16. Bagpipe players called zampognari come out to play on the streets of Italian cities and towns in the eight days before Christmas. Although this tradition is stronger mainly in Southern Italy, we saw our own zampognaro on the streets of Vicenza. Dressed with a heavy cloak and with furs wrapped around his calves, he told us he was from nearby Asiago and when he found out that I am Bulgarian, to my utter amazement, he sang the most haunting Balkan folk song which brought tears to my eyes. His wife, apparently, is Serbian, which would explain his knowledge.
17. Sending Christmas cards is not as popular in Italy as it is in England, for example. Families and relatives see each other often here, so, perhaps this is why they don’t feel the need to spend time writing identikit wishes on colourful pieces of carton. The other reason could be that Christmas cards are rather expensive with a simple card from the local supermarket costing anything from 2.90 euro upwards. Better spend the money on panettone and pandoro!
18. Christmas Eve dinner is traditionally meat-free. In our current hometown of Vicenza, the meal served comprises air dried stockfish, which has been soaked in water for several days, simmered with milk and is then served over creamy polenta. The stockfish is sold in every supermarket. Just the other day I saw a lady in Venice, coming from the backdoor of a restaurant on one of the small and curving streets there. She was holding a bucket with several large stockfish submerged in water. She proceeded to put the bucket in a small storage room, where, I would imagine, it would spend a few days, until the fish is fully re-hydrated.
19. Everyone goes to Midnight Mass.
20. Presents are opened either on the morning of Christmas Day or after the Christmas lunch.
21. The Christmas lunch itself is a lengthy and sumptuous affair with the emphasis on getting the family together and feasting on fabulous food. Some traditional dishes include cotechino sausage, liver pate crostini and tortellini in chicken stock. The main dish is lamb. The meal options though differ widely according to the region.
22. Schoolchildren practice for months for the Christmas concert held in front of their teachers and parents either at the school’s hall or in a nearby church. It is a warm and hearty gathering with the adults clapping enthusiastically and waving to their children on the stage. It is quite cute, as children, mid-song, wave back, too. It is all captured on camera, as every parent holds a smartphone.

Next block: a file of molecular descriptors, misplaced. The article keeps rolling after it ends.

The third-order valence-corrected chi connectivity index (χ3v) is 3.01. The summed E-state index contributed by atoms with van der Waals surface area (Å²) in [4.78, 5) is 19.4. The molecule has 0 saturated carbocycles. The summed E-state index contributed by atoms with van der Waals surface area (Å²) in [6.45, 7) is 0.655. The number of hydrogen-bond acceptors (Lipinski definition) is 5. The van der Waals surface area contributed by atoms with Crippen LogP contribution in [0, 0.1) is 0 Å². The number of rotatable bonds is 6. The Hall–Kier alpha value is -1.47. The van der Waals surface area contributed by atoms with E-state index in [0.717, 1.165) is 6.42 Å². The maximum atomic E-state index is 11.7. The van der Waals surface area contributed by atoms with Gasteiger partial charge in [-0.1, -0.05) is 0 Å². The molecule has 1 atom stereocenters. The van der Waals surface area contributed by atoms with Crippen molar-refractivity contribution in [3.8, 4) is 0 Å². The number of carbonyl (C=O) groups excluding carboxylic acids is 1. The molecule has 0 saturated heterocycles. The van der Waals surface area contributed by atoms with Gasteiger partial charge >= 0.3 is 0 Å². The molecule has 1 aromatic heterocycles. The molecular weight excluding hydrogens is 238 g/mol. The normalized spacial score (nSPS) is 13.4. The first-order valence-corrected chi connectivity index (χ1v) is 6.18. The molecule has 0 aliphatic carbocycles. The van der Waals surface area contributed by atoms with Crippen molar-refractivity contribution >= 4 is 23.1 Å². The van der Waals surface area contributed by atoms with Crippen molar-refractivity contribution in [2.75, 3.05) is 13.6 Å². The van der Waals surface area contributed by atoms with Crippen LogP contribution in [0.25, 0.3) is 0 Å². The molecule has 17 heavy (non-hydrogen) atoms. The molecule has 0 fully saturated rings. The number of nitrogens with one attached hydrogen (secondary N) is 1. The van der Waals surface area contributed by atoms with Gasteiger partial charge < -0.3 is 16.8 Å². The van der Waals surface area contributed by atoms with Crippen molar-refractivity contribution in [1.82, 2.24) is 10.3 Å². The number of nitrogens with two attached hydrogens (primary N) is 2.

23. Nowadays more and more Italian children write letters to Babbo Natale, but the original Italian tradition is for children to write letters to their parents to tell them how much they love them. The letters are then read in front of the whole family during the Christmas lunch.
24. Italy is the birthplace of the Christmas Carol. Allegedly, St. Francis of Assisi introduced the Christmas tradition of caroling. Unlike the solemn church hymns, carols were simple songs which people could sing anywhere as an expression of their joy at the birth of Christ.
25. Instead of using them to stuff a turkey, Northern Italians have an even better use for chestnuts. They cook them in sugar syrup and glaze them to make ‘marron glace‘ (also popular in France, as the name suggests). They are very tasty and make a very elegant Christmas gift. My favourite sweet shop in Vicenza (see the first point in this list) is currently selling them for 6.50 euros per 100 grams. Make sure you treat yourself to at least one!
So, here you have it! The first part of my mammoth list ’50 Fun Facts About Christmas in Italy’. Click here now to read the second portion of it. If you are looking for information on Christmas events taking place in and around Vicenza and the Veneto, click here for my exhaustive Christmas Guide.